Thursday, Jan 28, 7pm
Educator and musician
Peace Corps Service and Intercultural Connections From West Africa to the Midwest
Co-sponsored with the African and African Diaspora Studies Minor
Meeting Recording: https://zoom.us/recording/detail?meeting_id=gLtXWs5eTqqDKR80WR7W%2Bg%3D%3D
Brendan Loula is an educator and musician working in the public schools in Madison, WI. After receiving his BA in music at Truman State, he served in the Peace Corps in The Gambia, West Africa, for two years. Once his term of service was up, he studied ethnomusicology at the University of Wisconsin at Madison. After completing his master’s thesis on Mandinka Griots and musical labor, he was hired as the first Mandinka language bilingual resource specialist for the Madison Metropolitan School District. During his tenure as the Mandinka BRS he worked closely with parents in the community and school and district based leaders to improve the outcomes for students whose from the Senegambia region, and families speak Mande languages. He began clubs at a number of schools to encourage students to celebrate African cultures and languages, and recognize the contribution of African cultures to the formation of cultures in the United States. Mr. Loula will share his experiences in the Peace Corps and as a Bilingual Resource Specialist for an African language, and how they have influenced his career as a researcher and educator.
Thursday, Feb 25, 7pm
Lessons Unlearnt: Imperialism and Resistance in the Afghanistan/Pakistan Borderland
Meeting Recording: https://zoom.us/rec/share/Ok-QSAyz3AomC2wk4QUKKzyhxW2QqEU5-WGCOTfgRG-SZLroS2HMUtQW81jb7phe.UTaKnnKepNQafrA1
The North-West Frontier or the Afghan/Pakistan borderland has been frequently represented within contemporary media as the “last frontier in the world,” or “the most dangerous place on earth.” It is also the site of the longest, and still ongoing, war in US history. However, the U.S. intervention is only the most recent episode in a longer history of colonial violence and invasions. Dr. Agha’s presentation will focus on the imperial history of the region and situate the contemporary American experience in the context of Pukhtun history and resistance.
Sameetah Agha is Professor of Modern World History at Pratt Institute, Brooklyn, NY where she has taught for over two decades. Her teaching and research areas include: world history, imperialism and colonialism, new military history, colonial warfare and resistance with an emphasis on South Asia and Afghanistan. She has published essays and articles on these topics and is most recently the author of The Limits of Empire: Sub-imperialism and Pukhtun Resistance (Orient Blackswan, 2020). Her talk will focus on her archival and field research in the North-West Frontier or the Afghan-Pakistan tribal borderland which is presented more extensively in her book.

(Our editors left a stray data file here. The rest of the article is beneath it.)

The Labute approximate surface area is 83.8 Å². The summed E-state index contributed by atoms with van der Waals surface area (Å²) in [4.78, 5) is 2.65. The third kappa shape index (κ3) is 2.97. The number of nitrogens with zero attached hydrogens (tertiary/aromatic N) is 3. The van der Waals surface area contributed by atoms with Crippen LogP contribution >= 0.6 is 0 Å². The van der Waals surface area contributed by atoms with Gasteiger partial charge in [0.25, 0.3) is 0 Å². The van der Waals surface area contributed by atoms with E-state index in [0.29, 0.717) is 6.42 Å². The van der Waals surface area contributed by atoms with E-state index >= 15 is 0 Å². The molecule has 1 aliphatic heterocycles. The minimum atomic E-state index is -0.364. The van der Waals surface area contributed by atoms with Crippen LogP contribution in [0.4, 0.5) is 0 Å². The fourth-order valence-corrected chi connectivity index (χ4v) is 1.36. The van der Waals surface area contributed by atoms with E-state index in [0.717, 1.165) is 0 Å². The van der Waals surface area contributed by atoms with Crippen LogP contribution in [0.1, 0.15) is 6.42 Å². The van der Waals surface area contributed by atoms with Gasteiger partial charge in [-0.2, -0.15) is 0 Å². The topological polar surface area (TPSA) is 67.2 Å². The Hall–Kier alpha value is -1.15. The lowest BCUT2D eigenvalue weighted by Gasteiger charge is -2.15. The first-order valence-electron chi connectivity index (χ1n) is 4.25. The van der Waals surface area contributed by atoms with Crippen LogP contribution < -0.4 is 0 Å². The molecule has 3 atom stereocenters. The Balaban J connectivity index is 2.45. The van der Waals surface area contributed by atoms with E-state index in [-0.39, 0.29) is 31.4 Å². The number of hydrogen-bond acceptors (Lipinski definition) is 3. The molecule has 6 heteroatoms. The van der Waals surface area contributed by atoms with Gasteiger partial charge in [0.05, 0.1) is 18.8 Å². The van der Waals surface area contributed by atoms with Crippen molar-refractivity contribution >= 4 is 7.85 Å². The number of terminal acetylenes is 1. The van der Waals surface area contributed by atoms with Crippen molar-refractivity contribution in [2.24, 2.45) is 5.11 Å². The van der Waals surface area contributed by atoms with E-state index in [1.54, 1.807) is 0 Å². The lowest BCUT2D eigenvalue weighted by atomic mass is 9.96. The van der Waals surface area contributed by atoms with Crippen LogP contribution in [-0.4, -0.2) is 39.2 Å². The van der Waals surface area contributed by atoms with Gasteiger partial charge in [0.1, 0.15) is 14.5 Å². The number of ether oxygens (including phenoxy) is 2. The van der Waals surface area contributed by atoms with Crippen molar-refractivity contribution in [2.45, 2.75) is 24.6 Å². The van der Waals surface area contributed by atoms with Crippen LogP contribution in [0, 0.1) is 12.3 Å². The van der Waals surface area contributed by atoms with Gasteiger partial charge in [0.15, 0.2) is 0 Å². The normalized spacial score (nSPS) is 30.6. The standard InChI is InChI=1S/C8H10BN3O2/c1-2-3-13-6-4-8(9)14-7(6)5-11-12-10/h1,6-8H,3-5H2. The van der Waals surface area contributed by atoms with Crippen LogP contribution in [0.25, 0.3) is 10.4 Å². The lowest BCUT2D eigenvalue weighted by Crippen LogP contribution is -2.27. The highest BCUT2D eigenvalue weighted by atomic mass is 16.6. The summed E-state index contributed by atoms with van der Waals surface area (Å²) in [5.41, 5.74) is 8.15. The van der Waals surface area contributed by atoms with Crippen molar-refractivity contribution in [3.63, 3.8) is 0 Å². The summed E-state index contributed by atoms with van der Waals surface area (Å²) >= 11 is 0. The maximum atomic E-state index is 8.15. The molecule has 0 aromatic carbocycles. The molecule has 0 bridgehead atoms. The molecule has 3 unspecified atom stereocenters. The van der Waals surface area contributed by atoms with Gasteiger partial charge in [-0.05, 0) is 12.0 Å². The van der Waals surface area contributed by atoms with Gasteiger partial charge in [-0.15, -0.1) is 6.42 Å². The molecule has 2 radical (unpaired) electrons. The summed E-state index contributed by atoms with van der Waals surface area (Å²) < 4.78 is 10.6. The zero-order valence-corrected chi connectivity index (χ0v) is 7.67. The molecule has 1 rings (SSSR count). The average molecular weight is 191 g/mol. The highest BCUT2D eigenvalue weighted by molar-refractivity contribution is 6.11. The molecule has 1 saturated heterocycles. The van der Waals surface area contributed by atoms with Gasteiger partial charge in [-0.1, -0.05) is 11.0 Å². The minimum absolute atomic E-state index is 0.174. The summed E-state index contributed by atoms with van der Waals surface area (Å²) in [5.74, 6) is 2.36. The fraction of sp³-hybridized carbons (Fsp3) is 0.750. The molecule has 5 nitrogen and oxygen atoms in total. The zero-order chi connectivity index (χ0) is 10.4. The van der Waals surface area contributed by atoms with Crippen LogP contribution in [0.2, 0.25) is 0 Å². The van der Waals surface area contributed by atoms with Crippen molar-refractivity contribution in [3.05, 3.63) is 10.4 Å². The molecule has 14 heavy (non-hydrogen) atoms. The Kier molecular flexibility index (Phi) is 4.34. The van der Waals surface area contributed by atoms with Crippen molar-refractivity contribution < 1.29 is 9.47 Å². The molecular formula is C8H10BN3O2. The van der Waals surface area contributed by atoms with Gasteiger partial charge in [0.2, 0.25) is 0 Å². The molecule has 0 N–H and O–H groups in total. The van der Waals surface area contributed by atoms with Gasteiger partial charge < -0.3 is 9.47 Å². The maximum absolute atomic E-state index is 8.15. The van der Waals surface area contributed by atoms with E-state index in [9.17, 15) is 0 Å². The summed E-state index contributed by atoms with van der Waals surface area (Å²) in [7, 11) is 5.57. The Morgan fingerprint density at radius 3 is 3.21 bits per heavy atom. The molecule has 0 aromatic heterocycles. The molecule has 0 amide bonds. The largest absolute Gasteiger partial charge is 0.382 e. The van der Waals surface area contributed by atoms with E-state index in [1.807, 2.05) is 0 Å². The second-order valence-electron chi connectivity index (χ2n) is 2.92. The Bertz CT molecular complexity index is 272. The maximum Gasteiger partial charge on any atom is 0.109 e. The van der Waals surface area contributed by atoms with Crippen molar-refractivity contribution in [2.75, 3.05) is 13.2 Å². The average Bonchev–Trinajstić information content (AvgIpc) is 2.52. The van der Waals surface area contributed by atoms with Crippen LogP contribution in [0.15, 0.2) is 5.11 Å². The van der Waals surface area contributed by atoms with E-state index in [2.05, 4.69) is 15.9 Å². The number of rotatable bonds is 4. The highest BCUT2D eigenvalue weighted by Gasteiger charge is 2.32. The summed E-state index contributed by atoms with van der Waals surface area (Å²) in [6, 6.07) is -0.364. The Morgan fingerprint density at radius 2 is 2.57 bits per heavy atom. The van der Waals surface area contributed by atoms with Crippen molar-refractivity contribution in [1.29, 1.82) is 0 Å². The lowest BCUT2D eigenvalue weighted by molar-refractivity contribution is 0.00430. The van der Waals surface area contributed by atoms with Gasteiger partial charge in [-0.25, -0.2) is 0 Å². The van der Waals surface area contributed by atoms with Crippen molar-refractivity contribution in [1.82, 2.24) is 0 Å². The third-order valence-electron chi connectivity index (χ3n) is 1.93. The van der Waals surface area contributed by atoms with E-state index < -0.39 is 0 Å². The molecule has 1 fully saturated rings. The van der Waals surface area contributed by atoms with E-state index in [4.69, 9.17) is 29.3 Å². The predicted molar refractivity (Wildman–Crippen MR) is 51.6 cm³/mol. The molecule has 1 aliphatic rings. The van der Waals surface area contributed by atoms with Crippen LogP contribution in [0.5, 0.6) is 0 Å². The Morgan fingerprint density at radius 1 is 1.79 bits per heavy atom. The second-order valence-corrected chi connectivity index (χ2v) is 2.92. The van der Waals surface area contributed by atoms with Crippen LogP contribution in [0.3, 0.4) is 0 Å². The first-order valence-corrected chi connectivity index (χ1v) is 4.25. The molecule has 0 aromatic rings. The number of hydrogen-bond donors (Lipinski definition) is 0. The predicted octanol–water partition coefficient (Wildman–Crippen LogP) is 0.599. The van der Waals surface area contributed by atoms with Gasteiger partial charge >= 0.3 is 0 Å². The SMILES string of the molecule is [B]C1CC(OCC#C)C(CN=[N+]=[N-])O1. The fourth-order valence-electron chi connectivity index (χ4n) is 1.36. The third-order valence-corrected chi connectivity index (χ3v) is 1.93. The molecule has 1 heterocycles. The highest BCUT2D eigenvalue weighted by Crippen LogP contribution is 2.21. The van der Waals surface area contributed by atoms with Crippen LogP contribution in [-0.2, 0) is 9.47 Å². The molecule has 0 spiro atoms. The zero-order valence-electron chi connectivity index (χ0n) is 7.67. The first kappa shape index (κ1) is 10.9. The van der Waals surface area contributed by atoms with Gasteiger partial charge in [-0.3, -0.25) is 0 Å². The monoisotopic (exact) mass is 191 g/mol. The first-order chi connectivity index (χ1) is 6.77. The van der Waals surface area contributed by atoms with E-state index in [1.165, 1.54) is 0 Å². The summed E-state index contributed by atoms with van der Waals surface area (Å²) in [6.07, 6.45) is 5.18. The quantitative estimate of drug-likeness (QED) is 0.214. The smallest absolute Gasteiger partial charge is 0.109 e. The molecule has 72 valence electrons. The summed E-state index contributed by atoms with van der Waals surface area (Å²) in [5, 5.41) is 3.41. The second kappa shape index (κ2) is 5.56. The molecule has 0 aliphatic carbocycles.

Review of Sameetah Agha’s book The Limits of Empire: Sub-Imperialism And Pukhtun Resistance In The North-West Frontier.
Thursday, March 25, 7:30pm (NOTE DIFFERENT TIME), on Zoom: https://zoom.us/j/99924839868
Assistant Professor, Department of Sociology and Anthropology, Saint Louis University
What you should know about Venezuelan health care under Chávez: A Medical Anthropologist’s Perspective
Dr. Amy Cooper goes beyond the headlines to describe the realities of everyday life in Venezuela over the past 20 years from the point of view of poor and working-class Venezuelans. Her research as a cultural and medical anthropologist focuses on one of the most important shifts in Venezuelan society under socialist leader Hugo Chávez: the transformation of its health care system. Though rarely mentioned in media reporting on Venezuela’s leftist leadership, health care reform improved people’s lives and reshaped the political landscape in the country in ways that are still being felt today. Cooper discusses her in-depth research with Cuban doctors, patients in public clinics, community health activists, and others in the years before the current crisis began. Her work adds nuance and depth to our understanding of Venezuela and offers lessons from one of the most ambitious experiments in universal health care in recent memory.
Amy Cooper is a cultural and medical anthropologist who studies the politics of health care in the Americas. Her book State of Health: Pleasure and Politics in Venezuelan Health Care under Chávez (University of California Press 2019), is based on ethnographic research conducted in Caracas between 2006-2009. Amy lives in St. Louis where she is an Assistant Professor of Anthropology at Saint Louis University.